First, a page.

Dražen Petrović; 22 October 1964 – 7 June 1993) was a Yugoslav and Croatian professional basketball player. A shooting guard, he initially achieved success playing professional basketball in Europe in the 1980s, before joining the National Basketball Association (NBA) in 1989.
A star on multiple international basketball stages, Petrović earned two silver medals (19881992) and one bronze (1984) at the Summer Olympic Games, a gold (1990) and a bronze (1986) at the FIBA World Cup, and a gold (1989) and a bronze (1987) at the FIBA EuroBasket. He was the FIBA World Championship MVP in 1986 and the FIBA EuroBasket MVP in 1989. With Cibona Zagreb, Petrović also won two consecutive EuroLeague championships in 1985 and 1986. He first represented Yugoslavia's senior national team and, later, Croatia's senior national team. He earned four Euroscars, and was named Mr. Europa twice. In 1985, he received the Golden Badge award for the best athlete of Yugoslavia.[1]
Dražen Petrović; 22 October 1964 – 7 June 1993) was a Yugoslav and Croatian professional basketball player. A shooting guard, he initially achieved success playing professional basketball in Europe in the 1980s, before joining the National Basketball Association (NBA) in 1989.
A star on multiple international basketball stages, Petrović earned two silver medals (19881992) and one bronze (1984) at the Summer Olympic Games, a gold (1990) and a bronze (1986) at the FIBA World Cup, and a gold (1989) and a bronze (1987) at the FIBA EuroBasket. He was the FIBA World Championship MVP in 1986 and the FIBA EuroBasket MVP in 1989. With Cibona Zagreb, Petrović also won two consecutive EuroLeague championships in 1985 and 1986. He first represented Yugoslavia's senior national team and, later, Croatia's senior national team. He earned four Euroscars, and was named Mr. Europa twice. In 1985, he received the Golden Badge award for the best athlete of Yugoslavia.[1]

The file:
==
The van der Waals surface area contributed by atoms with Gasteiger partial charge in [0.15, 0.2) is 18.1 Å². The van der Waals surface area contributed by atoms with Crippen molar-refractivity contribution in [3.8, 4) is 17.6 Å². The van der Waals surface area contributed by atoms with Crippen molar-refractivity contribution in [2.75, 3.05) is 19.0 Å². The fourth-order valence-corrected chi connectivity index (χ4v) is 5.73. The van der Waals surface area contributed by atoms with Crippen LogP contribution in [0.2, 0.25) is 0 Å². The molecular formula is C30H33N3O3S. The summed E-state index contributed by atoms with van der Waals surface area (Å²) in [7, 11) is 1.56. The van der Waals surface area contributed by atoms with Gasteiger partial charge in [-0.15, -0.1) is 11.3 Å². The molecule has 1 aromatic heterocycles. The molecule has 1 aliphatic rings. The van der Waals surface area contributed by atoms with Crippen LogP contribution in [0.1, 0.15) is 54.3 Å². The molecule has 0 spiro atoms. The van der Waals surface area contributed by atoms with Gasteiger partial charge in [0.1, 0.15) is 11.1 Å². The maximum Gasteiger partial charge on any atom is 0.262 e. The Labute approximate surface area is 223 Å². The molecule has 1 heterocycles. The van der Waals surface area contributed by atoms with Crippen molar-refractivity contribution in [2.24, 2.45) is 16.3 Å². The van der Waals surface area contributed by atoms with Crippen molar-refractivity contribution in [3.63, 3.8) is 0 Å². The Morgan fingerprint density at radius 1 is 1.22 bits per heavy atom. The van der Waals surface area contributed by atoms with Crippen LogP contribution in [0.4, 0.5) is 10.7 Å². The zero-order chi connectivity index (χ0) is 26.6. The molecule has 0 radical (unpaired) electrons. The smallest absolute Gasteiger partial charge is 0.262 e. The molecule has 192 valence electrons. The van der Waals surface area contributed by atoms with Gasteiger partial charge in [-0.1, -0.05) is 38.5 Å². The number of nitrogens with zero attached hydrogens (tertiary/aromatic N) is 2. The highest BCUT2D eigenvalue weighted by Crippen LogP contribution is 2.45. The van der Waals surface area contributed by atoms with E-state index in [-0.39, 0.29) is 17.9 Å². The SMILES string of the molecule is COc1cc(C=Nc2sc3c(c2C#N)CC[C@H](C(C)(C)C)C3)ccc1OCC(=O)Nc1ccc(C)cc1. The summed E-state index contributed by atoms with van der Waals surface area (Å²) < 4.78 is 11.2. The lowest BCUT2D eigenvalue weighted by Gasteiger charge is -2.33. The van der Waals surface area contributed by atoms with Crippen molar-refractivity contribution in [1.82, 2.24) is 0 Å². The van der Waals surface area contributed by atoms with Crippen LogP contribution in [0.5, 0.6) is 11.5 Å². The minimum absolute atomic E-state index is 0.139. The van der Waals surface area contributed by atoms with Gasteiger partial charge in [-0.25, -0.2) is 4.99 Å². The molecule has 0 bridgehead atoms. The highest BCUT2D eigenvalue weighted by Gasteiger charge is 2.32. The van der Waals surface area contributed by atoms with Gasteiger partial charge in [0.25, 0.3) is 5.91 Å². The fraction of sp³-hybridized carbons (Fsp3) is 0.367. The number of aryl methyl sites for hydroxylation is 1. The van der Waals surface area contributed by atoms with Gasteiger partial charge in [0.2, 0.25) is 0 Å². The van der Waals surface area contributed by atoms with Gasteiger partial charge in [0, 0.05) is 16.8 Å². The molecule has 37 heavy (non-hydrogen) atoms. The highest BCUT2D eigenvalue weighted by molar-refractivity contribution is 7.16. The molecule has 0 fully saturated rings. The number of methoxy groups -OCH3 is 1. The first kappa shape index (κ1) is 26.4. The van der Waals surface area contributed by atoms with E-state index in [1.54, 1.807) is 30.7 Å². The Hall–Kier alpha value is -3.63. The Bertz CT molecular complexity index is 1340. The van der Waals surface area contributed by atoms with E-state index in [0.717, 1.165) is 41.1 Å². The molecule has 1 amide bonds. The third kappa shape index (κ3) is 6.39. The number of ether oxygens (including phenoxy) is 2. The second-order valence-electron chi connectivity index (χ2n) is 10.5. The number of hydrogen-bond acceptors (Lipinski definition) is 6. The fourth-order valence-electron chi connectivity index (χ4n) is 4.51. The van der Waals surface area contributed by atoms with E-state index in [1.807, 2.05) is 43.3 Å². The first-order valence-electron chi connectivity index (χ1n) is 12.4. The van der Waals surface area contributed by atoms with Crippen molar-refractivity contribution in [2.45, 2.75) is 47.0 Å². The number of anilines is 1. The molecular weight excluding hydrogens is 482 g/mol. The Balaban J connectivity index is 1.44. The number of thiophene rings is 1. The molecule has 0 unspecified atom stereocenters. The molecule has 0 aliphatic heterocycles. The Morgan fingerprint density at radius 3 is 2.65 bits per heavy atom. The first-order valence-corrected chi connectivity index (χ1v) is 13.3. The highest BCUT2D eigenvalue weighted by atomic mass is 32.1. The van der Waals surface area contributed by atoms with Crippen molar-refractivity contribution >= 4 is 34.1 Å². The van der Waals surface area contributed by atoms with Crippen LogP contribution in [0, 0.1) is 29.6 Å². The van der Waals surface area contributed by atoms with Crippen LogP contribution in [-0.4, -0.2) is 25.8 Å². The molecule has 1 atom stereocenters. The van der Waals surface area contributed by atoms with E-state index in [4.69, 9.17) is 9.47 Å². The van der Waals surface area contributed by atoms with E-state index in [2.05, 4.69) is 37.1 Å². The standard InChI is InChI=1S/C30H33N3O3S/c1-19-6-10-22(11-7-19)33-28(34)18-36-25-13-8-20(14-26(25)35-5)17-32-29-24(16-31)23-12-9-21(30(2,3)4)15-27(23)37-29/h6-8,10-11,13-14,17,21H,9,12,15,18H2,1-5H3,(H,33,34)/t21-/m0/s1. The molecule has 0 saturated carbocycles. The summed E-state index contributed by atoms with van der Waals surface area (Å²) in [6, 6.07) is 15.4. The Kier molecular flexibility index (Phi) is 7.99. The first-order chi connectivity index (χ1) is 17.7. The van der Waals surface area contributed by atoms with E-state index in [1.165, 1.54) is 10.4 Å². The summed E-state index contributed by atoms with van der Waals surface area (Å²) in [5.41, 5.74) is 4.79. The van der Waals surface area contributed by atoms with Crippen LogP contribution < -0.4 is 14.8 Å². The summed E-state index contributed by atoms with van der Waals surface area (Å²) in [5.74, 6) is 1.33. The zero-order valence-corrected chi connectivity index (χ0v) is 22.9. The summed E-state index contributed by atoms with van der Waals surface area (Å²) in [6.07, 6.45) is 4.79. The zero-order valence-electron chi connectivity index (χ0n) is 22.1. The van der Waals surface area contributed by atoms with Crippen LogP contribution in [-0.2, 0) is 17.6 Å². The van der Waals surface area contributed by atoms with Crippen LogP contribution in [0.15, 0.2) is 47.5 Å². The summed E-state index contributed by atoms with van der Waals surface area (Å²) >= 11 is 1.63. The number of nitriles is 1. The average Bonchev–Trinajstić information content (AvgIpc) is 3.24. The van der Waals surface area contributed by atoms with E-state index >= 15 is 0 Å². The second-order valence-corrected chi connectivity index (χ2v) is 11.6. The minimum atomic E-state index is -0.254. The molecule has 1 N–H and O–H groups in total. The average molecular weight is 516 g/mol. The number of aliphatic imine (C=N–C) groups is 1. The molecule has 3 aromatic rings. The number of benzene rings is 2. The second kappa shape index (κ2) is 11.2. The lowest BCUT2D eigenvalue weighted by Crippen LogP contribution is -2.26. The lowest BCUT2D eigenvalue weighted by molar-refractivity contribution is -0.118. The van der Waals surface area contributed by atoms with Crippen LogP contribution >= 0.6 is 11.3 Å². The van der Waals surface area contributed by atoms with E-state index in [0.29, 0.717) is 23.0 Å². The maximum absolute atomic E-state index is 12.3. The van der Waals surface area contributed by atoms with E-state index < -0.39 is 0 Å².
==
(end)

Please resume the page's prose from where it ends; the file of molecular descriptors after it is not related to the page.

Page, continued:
Rade Šerbedžija; born 27 July 1946) is a Croatian actor, director and musician.[2] He is known for his portrayals of imposing figures on both sides of the law. He was one of the best known Yugoslav actors in the 1970s and 1980s. He is internationally known mainly for his role as Boris the Blade in Snatch, his supporting roles in such Hollywood films as The SaintMission: Impossible 2X-Men: First ClassHarry Potter and the Deathly Hallows: Part 1, and Taken 2; and for his recurring role as former Soviet Army General Dmitri Gredenko in Season 6 of TV action series 24.
Šerbedžija’s work has earned widespread acclaim and accolades. He is a four-time recipient of the Golden Arena for Best Actor, Croatia’s highest filmmaking honors. He won the Critics Award for Best Actor at the 51st Venice International Film Festival for his performance in Before the Rain (1994). His performance in the Canadian film Fugitive Pieces (2007) was nominated for a Genie Award and Satellite Award. He was awarded the International Press Academy’s Mary Pickford Award, an honorary award “for Outstanding Artistic Contribution to the Entertainment Industry”, in 2019.[3] The same year, he won his second Vladimir Nazor Award for “Lifetime Achievement - Film Art”.[4]